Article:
By Al Downham
Obaid Ullah — the Ryerson Students’ Union’s (RSU) vice-president operations and presidential election candidate — filed a slander complaint with the chief returning officer over posters regarding his slate and Gilary Massa’s layoff.
The posters — containing links to the I stand with Gilary Facebook page — criticized Ullah’s RSU electoral slate, Impact, for Massa’s lay off last December. “SHAME” is written overtop candidates’ faces and names.
Massa, who was on maternity leave before her lay off, was the RSU’s executive director of communications and outreach (EDCO) until the position’s elimination by current executives Dec. 1 over “financial constraints.”
Ullah and Harman Singh, the current RSU vice-president student life, are both candidates on the Impact slate.
Ullah said the poster is incorrect in stating Massa was fired — she was laid off. He added that no slate members other than himself and Singh were involved in the restructuring process.
“Yes, me and Harman were two executives on this year’s team who are returning again,” Ullah said. “But the three other candidates had no say in what happened. They’re being affiliated with something for no reason.”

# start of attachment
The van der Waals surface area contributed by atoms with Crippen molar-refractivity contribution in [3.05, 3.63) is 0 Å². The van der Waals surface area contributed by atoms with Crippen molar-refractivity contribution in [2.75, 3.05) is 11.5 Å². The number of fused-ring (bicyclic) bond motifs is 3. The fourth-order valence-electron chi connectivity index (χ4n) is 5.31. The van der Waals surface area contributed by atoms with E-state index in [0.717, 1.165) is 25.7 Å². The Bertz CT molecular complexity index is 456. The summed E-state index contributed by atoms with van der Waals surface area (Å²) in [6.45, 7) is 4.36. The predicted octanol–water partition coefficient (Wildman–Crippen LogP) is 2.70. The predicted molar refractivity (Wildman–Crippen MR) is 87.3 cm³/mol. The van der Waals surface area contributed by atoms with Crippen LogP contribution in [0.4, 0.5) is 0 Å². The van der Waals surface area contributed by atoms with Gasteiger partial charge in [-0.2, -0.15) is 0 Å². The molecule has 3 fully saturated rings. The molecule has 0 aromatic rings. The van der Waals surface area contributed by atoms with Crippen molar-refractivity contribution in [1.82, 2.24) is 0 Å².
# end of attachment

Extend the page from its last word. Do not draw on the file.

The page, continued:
Ullah said he saw the posters Sunday night and called campus security. He said his team took them down because they were not stamp-approved for posting and slandered his team The posters were spotted inside the Student Campus Centre, Kerr Hall, Student Learning Centre and Ted Rogers School of Management.
The presidential candidate filed a complaint over the posters shortly after. The election’s chief returning officer said the posters are “extremely disappointing.”
“Advocacy is encouraged, but shaming is not,” RSU chief returning officer Lisa Durnford wrote via email. “We ask that advocates do their research before vilifying students using false information. This behaviour will not be tolerated.”
Current RSU Board of Directors member and Impact’s vice-president education candidate Victoria Morton said the posters were “unfactual.”
The current RSU executive has been criticized by numerous Ryerson groups, including the Continuing Education Students’ Association of Ryerson (CESAR), the Anti-Racism Coalition, the Ryerson Feminist Collective, Reignite Ryerson and other external groups, including the University of Toronto Students’ Union.
On Monday, RU Connected — another RSU electoral slate — posted a statement via Facebook saying their members weren’t involved in the postering.
“Because of the contentious nature of this issue, we’ve been asked repeatedly about where we stand, and have repeatedly answered as such: we believe that the labour rights of women who want to start families should be respected and protected in any and all circumstances, and that elected representatives have a responsibility to be equitable employers as well,” read the post.